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Nature. 2008 May 15;453(7193):363-7. doi: 10.1038/nature06925.

Crystal structure of squid rhodopsin.

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Department of Physics, Graduate School of Science, Nagoya University, Nagoya 464-8602, Japan.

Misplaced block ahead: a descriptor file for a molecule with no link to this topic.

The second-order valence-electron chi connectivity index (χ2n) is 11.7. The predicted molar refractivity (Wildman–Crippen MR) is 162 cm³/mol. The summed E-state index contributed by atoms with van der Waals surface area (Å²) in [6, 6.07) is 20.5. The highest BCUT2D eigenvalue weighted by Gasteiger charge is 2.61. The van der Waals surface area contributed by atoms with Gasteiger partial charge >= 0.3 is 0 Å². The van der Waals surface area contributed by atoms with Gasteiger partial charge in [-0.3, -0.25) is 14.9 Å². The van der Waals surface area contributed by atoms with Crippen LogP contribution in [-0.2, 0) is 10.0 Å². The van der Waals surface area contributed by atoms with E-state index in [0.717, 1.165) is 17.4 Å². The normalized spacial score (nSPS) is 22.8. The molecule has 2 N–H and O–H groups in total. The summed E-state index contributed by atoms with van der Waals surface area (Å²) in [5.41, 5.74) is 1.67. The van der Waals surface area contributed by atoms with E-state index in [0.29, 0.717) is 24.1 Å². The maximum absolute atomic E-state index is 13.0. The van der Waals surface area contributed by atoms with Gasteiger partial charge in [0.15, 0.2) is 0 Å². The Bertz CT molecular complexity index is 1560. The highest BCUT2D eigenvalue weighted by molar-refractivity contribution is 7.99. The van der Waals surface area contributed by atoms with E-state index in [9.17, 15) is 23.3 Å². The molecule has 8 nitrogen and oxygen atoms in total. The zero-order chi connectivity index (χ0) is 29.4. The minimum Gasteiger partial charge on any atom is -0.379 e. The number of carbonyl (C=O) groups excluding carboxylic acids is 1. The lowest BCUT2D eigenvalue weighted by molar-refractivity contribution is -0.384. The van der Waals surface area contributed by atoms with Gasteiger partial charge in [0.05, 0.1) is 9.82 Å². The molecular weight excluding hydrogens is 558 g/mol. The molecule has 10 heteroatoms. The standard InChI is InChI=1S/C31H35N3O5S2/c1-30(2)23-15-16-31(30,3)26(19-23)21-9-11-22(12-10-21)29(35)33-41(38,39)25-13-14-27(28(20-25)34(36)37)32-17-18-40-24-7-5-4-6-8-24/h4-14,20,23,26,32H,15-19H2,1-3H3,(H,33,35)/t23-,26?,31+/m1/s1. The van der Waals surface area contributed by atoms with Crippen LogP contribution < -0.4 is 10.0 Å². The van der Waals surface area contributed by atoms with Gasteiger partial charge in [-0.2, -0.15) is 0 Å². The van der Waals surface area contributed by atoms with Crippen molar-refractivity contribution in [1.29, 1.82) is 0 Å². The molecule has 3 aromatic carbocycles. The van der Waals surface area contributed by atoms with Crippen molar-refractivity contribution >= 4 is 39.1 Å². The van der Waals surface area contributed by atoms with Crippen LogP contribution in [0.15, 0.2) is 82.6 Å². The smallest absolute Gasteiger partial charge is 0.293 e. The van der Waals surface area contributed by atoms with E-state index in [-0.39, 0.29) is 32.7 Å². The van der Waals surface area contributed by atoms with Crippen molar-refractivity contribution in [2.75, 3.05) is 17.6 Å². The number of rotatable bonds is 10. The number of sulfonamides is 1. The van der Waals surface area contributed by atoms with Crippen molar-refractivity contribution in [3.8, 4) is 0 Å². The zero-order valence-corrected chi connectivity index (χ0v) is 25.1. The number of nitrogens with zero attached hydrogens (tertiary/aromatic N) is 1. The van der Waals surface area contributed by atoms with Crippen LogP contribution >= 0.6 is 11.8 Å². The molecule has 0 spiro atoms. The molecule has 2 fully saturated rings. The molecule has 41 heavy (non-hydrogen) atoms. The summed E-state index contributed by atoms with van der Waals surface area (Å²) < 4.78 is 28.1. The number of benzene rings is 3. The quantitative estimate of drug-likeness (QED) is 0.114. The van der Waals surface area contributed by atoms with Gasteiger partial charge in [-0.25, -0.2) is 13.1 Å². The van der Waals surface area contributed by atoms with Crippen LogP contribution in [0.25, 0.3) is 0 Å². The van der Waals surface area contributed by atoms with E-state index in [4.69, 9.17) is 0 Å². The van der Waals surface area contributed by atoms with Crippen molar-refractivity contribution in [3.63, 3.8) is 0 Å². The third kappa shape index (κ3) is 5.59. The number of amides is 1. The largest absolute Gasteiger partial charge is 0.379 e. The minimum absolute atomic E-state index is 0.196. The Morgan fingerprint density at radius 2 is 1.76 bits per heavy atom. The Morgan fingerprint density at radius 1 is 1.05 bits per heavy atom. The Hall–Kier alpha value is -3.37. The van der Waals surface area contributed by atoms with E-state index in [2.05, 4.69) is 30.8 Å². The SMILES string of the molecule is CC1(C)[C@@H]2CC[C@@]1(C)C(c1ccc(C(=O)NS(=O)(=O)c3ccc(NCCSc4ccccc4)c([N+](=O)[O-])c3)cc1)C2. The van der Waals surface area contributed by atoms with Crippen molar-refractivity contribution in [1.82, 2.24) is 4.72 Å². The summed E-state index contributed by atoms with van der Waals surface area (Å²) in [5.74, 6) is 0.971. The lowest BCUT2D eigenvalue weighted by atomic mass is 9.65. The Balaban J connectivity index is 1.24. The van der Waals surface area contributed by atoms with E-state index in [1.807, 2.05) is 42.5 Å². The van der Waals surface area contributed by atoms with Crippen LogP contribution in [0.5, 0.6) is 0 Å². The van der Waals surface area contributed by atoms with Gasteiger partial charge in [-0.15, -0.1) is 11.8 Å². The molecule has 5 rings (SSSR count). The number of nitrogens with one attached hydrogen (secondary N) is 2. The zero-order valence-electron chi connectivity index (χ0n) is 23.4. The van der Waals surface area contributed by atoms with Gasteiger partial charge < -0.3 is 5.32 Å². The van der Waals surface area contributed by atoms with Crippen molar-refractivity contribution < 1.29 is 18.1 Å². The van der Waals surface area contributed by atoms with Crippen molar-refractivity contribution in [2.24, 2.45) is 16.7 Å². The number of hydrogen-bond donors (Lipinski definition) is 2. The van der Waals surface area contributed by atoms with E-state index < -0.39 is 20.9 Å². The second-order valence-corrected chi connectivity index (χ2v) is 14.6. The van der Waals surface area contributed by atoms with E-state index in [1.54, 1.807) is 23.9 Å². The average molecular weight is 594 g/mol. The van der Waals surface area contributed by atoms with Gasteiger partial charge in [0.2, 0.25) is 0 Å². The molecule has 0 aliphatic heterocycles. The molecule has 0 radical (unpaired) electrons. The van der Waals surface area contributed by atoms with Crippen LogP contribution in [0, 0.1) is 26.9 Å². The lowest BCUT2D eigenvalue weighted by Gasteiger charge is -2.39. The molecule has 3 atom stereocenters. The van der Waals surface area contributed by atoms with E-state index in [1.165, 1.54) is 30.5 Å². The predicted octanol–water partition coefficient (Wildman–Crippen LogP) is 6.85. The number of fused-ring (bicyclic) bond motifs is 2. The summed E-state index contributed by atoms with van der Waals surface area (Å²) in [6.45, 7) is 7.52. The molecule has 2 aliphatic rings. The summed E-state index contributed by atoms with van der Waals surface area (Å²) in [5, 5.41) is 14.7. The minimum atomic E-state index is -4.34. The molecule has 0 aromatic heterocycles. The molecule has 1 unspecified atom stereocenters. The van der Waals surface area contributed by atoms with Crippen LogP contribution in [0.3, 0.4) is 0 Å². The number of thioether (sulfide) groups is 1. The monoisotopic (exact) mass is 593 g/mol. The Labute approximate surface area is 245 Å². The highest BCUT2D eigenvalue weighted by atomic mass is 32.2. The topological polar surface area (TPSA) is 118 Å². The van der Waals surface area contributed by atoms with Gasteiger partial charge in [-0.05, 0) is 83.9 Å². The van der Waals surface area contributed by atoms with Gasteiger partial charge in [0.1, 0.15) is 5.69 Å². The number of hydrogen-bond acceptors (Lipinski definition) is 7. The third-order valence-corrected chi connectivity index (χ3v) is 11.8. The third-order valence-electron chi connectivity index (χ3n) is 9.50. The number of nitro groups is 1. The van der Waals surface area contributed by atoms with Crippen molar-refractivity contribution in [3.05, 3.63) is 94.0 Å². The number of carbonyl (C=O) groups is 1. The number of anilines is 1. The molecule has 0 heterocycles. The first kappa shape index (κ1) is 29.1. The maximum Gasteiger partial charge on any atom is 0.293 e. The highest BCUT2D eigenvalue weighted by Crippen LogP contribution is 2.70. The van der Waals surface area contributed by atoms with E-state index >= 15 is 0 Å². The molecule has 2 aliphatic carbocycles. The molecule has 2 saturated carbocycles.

Invertebrate phototransduction uses an inositol-1,4,5-trisphosphate signalling cascade in which photoactivated rhodopsin stimulates a G(q)-type G protein, that is, a class of G protein that stimulates membrane-bound phospholipase Cbeta. The same cascade is used by many G-protein-coupled receptors, indicating that invertebrate rhodopsin is a prototypical member. Here we report the crystal structure of squid (Todarodes pacificus) rhodopsin at 2.5 A resolution. Among seven transmembrane alpha-helices, helices V and VI extend into the cytoplasmic medium and, together with two cytoplasmic helices, they form a rigid protrusion from the membrane surface. This peculiar structure, which is not seen in bovine rhodopsin, seems to be crucial for the recognition of G(q)-type G proteins. The retinal Schiff base forms a hydrogen bond to Asn 87 or Tyr 111; it is far from the putative counterion Glu 180. In the crystal, a tight association is formed between the amino-terminal polypeptides of neighbouring monomers; this intermembrane dimerization may be responsible for the organization of hexagonally packed microvillar membranes in the photoreceptor rhabdom.

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